Growth Trends for Related Jobs
It takes great dedication and a passion for animals to work as a veterinary technician. Typically, you need an associate's degree in a veterinary technician program of study accredited by the American Veterinary Medical Association. In addition to a two-year degree, you must pass the Veterinary Technician National Exam administered by the American Association of Veterinary State Boards, or AAVSB. You may then need to be certified and licensed before working in the field, depending upon the state where you gain employment.
A veterinary technician starting out in an entry-level position usually has little to no formal experience. Although your primary job function as a tech is to provide skilled medical assistance to the veterinarian, at this level, you may spend a good bit of time helping out with general office duties. Filing, typing, billing and answering phones are often part of the duties of a vet tech. More experience in this field equals more responsibility -- prepping animals for surgery, taking x-rays, collecting case histories, drawing blood and assisting the veterinarian in surgery.
Vet techs who want to become experts in a certain area can apply for VTS -- veterinary technician specialist -- training. Areas of specialty include dentistry, anesthesiology, internal medicine, emergency and critical care and animal behavior to name only a few. To reach specialist status, a tech generally needs 3-to-5 years of work experience beyond her education. She must apply for admission into a NAVTA-approved specialty program and submit examples of the work she's performed -- usually in the form of a case log. If accepted, she must complete the qualifications and pass the exam to become a certified specialist. Becoming a veterinary technician specialist may not lead to a higher salary right away, but it's a smart career step for those who want to advance within the field.
Certification requirements vary from state to state. In Minnesota, for instance, to become a CVT, or certified veterinary technician, you must graduate from a vet tech program that is approved by the American Veterinary Medical Association and must pass the Veterinary Technician National Exam. From there, it's a simple process of filling out the application for certification and paying the fee. Upon applying to work in another state, you may have to meet additional requirements -- Florida requires all out-of-state CVTs to take the Florida Practical Examination before entering the field. It's interesting to note, as well, that you must continue your education to become re-certified each year.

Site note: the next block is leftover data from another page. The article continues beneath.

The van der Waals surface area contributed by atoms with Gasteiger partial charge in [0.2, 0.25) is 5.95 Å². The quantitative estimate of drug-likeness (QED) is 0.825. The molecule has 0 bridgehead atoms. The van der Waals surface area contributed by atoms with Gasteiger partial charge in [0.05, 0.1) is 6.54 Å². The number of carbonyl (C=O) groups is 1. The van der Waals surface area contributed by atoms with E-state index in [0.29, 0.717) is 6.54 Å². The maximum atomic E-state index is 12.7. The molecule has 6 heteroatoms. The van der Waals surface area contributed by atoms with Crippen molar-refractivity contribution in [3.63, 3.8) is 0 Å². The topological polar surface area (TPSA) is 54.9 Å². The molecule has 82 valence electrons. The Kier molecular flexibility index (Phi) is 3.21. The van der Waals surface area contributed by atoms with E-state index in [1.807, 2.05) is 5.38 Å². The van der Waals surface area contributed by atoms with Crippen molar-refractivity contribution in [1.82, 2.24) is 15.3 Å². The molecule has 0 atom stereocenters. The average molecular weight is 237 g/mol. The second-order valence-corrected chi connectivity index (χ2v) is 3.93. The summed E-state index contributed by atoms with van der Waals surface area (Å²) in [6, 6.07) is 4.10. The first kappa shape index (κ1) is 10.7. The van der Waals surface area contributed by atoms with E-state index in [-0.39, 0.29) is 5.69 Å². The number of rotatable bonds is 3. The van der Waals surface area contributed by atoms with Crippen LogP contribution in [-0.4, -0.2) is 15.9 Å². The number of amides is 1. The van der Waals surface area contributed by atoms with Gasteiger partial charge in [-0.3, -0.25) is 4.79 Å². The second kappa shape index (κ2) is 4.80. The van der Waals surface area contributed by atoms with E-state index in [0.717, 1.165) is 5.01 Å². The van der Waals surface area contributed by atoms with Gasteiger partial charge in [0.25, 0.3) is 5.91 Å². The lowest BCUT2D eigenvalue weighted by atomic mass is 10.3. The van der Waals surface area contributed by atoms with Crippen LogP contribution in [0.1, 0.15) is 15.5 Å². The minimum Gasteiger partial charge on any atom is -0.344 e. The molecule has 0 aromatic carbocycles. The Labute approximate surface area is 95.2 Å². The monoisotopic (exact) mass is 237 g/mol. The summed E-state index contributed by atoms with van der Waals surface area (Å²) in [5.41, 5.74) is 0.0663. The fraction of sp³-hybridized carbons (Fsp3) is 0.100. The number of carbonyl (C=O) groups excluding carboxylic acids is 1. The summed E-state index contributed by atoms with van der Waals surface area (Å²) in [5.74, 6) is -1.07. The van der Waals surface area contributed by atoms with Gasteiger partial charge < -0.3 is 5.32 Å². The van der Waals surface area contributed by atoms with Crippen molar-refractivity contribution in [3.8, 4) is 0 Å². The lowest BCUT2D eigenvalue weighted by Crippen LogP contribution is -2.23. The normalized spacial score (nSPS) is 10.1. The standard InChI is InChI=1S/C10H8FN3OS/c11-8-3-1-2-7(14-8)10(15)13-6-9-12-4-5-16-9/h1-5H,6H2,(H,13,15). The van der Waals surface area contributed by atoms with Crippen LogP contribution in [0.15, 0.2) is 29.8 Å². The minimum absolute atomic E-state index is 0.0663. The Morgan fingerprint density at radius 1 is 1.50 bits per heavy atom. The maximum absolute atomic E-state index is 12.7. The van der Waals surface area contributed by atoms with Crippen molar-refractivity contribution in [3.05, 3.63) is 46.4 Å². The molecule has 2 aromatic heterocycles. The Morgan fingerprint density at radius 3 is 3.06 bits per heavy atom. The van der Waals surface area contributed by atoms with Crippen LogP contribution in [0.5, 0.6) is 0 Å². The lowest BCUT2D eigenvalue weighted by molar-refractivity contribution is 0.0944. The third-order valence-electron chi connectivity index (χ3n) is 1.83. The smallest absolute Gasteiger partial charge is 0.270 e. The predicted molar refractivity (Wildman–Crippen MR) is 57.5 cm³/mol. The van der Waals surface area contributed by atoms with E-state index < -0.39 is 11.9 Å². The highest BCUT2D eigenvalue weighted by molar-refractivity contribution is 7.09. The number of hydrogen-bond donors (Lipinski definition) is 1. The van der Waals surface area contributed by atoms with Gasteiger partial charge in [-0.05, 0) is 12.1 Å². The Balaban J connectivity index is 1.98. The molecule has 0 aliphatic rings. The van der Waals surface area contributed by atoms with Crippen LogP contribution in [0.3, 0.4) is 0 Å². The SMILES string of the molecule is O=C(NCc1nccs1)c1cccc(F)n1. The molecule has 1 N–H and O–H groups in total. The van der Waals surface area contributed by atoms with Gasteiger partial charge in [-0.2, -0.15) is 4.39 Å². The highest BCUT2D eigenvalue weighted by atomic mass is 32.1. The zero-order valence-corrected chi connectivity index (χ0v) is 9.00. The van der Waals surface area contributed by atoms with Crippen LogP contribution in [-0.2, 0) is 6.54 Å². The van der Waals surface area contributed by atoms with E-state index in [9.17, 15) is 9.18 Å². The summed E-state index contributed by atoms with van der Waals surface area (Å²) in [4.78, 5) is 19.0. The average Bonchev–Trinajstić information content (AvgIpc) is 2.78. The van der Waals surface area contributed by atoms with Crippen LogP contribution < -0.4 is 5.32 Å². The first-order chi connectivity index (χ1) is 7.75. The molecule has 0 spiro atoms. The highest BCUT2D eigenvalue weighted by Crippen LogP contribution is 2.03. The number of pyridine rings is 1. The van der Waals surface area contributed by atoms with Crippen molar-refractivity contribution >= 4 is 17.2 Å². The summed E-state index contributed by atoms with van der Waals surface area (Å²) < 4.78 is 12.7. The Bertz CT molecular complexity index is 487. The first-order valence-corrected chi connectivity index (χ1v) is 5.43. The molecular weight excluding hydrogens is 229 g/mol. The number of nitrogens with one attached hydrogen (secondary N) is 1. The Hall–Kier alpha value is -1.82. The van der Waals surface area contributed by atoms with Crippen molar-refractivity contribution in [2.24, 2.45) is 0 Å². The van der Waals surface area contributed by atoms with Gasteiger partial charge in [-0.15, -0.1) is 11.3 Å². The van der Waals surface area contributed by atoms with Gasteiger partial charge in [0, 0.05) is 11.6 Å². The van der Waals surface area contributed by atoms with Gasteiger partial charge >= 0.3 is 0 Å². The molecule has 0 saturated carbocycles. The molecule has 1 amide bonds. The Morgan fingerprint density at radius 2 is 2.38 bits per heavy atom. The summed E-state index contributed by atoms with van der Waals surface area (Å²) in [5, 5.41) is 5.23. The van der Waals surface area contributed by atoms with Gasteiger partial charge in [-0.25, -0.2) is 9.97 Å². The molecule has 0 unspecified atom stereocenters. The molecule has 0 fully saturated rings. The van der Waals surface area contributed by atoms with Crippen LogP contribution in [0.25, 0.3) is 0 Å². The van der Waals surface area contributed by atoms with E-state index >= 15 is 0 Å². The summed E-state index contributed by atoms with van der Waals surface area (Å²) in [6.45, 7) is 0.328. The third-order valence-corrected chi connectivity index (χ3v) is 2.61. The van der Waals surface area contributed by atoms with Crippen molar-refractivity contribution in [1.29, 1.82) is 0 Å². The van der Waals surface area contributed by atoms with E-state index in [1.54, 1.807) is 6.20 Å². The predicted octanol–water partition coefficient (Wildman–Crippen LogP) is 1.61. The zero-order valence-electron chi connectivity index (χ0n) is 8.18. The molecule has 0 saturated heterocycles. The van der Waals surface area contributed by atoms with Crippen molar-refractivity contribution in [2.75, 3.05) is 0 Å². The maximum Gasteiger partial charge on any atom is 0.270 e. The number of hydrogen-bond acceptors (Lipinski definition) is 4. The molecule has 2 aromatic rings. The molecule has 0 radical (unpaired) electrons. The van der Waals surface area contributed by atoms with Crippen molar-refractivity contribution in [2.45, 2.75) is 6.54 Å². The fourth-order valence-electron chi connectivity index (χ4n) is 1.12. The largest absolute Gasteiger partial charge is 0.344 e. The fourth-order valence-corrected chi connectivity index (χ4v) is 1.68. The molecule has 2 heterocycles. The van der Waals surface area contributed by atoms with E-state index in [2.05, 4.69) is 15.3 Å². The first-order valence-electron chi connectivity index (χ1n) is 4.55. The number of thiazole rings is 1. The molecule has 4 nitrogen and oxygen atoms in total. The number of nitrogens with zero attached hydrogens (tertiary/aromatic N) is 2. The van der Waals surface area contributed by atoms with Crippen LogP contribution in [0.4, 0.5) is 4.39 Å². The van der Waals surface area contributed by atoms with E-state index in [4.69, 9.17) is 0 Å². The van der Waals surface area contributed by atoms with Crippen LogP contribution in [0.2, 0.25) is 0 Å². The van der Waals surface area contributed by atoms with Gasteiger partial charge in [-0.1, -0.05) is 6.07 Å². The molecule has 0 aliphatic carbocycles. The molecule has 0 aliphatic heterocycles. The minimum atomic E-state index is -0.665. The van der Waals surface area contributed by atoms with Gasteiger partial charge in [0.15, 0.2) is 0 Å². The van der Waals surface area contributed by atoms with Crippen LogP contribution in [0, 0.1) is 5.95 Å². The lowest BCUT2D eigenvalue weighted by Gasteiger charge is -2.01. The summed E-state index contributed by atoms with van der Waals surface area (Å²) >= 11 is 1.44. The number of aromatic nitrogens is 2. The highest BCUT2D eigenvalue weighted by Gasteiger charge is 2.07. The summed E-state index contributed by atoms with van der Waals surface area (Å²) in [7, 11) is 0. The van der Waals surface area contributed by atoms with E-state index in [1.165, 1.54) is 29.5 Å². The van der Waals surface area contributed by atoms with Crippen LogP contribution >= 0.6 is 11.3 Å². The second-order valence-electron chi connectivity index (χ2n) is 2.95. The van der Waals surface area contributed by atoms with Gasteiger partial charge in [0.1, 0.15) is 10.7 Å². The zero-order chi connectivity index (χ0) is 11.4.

Obtaining a License
Some states, such as New York, require a vet tech to become licensed. In this state, you must have obtained a four-year degree either as a part of your veterinary training, or in addition to it, to become eligible. To become licensed, you must apply to take the state exam and pass it with an acceptable score. There are no other requirements involved with becoming an licensed veterinary technician, in fact, certification, licensing and registration -- at least in the field of veterinary technician -- are almost interchangeable. While there may be slight variations in requirements from state to state, becoming a credential veterinary technician always requires a college degree and a passing score on the VTNE.
2016 Salary Information for Veterinary Technologists and Technicians
Veterinary technologists and technicians earned a median annual salary of $32,490 in 2016, according to the U.S. Bureau of Labor Statistics. On the low end, veterinary technologists and technicians earned a 25th percentile salary of $26,870, meaning 75 percent earned more than this amount. The 75th percentile salary is $38,950, meaning 25 percent earn more. In 2016, 102,000 people were employed in the U.S. as veterinary technologists and technicians.
- Bureau of Labor Statistics Occupational Outlook Handbook: Veterinary Technologists and Technicians
- Bureau of Labor Statistics: Veterinary Technicians: Nursing Animals to Health
- New York State Education Department Office of the Professions: Education Law: Article 135, Veterinary Medicine and Animal Health Technology
- AllAlliedHealthSchools.com: Veterinary Technician Certification & Licensing
- VetTechEdu.com: Overview: Veterinary Technician Specialties (VTS) Guide
- Academy of Veterinary Dental Technicians: What Does Becoming a VTS Mean to Me?
- Minnesota Veterinary Medical Association: VT Certification Requirements
- Florida Veterinary Medical Association: Certified Veterinary Technician
- Casselton Veterinary Service, Inc: Licensed Technician, LVT
- U.S. Bureau of Labor Statistics: Occupational Outlook Handbook: Veterinary Technologists and Technicians
- Career Trend: Veterinary Technologists and Technicians
Anne Goetz shares her parenting and career experience with North American Parent, Hagerstown Magazine, c0ws.com, Lhyme.com and a variety of other online and print publications. A mother of two with a degree in communications and a long history in management, Goetz spends her spare time hiking, camping and blogging. She is the author of the site, An Unedited Life: The Ultimate Blog for Freelance Writers.